And why wouldn't they? The war is making everyone rich (except us, who pay the bill.) Reported practically before the ballots in all the states had been counted:
WASHINGTON: Republican lawmakers who now control the US House of Representatives said on Thursday that they would try to prevent President Barack Obama from withdrawing American troops from Afghanistan as he planned...- Advertisement -
Now, thanks to Rep. John Tierney (D-MA), who won his re-election handily, we know that at least 20% of Pentagon contract funds for overland transportation of military supplies goes to insurgents, as payment for not attacking the truck convoys. This means up to $400 million a year goes directly to financing the Taliban and its allies, which could include warlords on the U.S. payroll in other ways accustomed to playing both sides. To put that in context, the Taliban hierarchy's income from opium profits is estimated at about $300 million a year. This is not small leakage. If the Pentagon gave the Taliban anymore, it should be issued stock.
The name of the Tierney subcommittee's full report is "Warlord, Inc."
Add to this the fact that a huge amount of reconstruction dollars never even reach the country, but are taken back by American contractors in the form of 40% profit margins and ex-patriot "consultant" salaries, and it's a "splendid little war," to quote President McKinley's Secretary of State.
A 2008 report by OXFAM bares the truth about what's really happening to reconstruction dollars going to Afghanistan, the loss of which is blamed, in the official line, on corrupt Karzai government cronies, which is only part of the truth. OXFAM's watershed "Aid Effectiveness in Afghanistan" tells us:
Afghanistan's biggest donor, USAID, allocates close to half of its funds to five large US contractors in the country and it is clear that substantial amounts of aid continue to be absorbed in corporate profits. According to the US based Centre for Public Integrity, the US government has awarded major contracts in Afghanistan, some worth hundreds of millions of dollars, to, inter alia, KBR, the Louis Berger Group, Chemonics International, Bearing Point and Dyncorp International. In some large contracts in Afghanistan there are up to five of layers international or national subcontractors, each of which usually takes between 10-20% profit on any given contract but in some cases as much as 50%.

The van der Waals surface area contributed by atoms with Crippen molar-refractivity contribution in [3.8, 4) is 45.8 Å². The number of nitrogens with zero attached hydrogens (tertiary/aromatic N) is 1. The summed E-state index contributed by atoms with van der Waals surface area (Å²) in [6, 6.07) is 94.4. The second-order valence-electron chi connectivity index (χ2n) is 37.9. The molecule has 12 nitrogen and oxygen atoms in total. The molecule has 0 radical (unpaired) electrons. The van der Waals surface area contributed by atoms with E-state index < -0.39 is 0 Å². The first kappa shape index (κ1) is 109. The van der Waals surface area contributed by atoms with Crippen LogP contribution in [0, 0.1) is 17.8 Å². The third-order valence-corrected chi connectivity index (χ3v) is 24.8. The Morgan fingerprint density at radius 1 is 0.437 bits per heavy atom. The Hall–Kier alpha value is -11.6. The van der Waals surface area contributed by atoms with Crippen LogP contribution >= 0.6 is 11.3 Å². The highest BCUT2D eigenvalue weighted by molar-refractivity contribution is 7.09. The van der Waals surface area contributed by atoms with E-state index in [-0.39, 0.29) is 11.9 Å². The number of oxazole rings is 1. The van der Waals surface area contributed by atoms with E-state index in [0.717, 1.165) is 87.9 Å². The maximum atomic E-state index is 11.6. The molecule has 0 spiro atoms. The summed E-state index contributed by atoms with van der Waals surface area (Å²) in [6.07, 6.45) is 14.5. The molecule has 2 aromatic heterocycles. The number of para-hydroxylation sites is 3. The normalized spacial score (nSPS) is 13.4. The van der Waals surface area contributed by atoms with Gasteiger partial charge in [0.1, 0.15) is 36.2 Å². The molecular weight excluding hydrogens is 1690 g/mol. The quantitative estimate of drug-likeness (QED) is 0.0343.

The peerless Ann Jones writes:
Afghans keep asking: "Where did the money go?" American taxpayers should be asking the same question. The official answer is that donor funds are lost to Afghan corruption. But shady Afghans, accustomed to two-bit bribes, are learning how big-bucks corruption really works from the masters of the world.
So it's no mystery why Republicans would want to keep financing the Taliban. No Taliban, no war. No war, no hand-over-fist money making for campaign contributors who'll take care of them once they are out of office in one way or the other. Son we are talking gigantic gobs of cushy jobs, stock options, likker, DC madams forever YEE HAW!!
And so far this has cost you, according to economist Joe Stiglitz, around $50,000 since 2001 for every typical American family. Did someone say war is a racket?
Could this story get any worse? Yes. Not only are we paying for insecurity and hatred due to the civilian casualties, night raids based on faulty information, and drone attacks which leave Afghans begging us to tell them why we are doing this to them, we could easily have the very opposite, real security, a people allied with us in the region who would hunt down Al Qaeda themselves, and a prospering Central Asian economy, for about one-tenth the price. When politicians intone gravely "we don't do nation-building" they may as well be saying "we don't do things the cheap, smart way that works for national security. No damned profit."
Three Cups of Tea author Greg Mortensen recently told Nick Kristof of the New York Times: "The conventional wisdom is that education and development are impossible in insecure parts of Afghanistan that the Taliban control. That view is wrong." Mortensen says that by consulting tribal elders and insuring most work is done by locals, meaningful development can progress.
Kristof went to Kabul to talk to men in a shanty town on the outskirts and reported:
What intrigues me is that the men don't seem particularly ideological...These men say that their preference would be to get regular jobs and live in peace. But there are no jobs, and now they are being told that they will be kicked out of their camp. They say the threatened expulsion is the result of a corrupt land deal by tycoons tied to the government of President Hamid Karzai. "If the government forces us out, then we'll have to go and join the Taliban and fight..."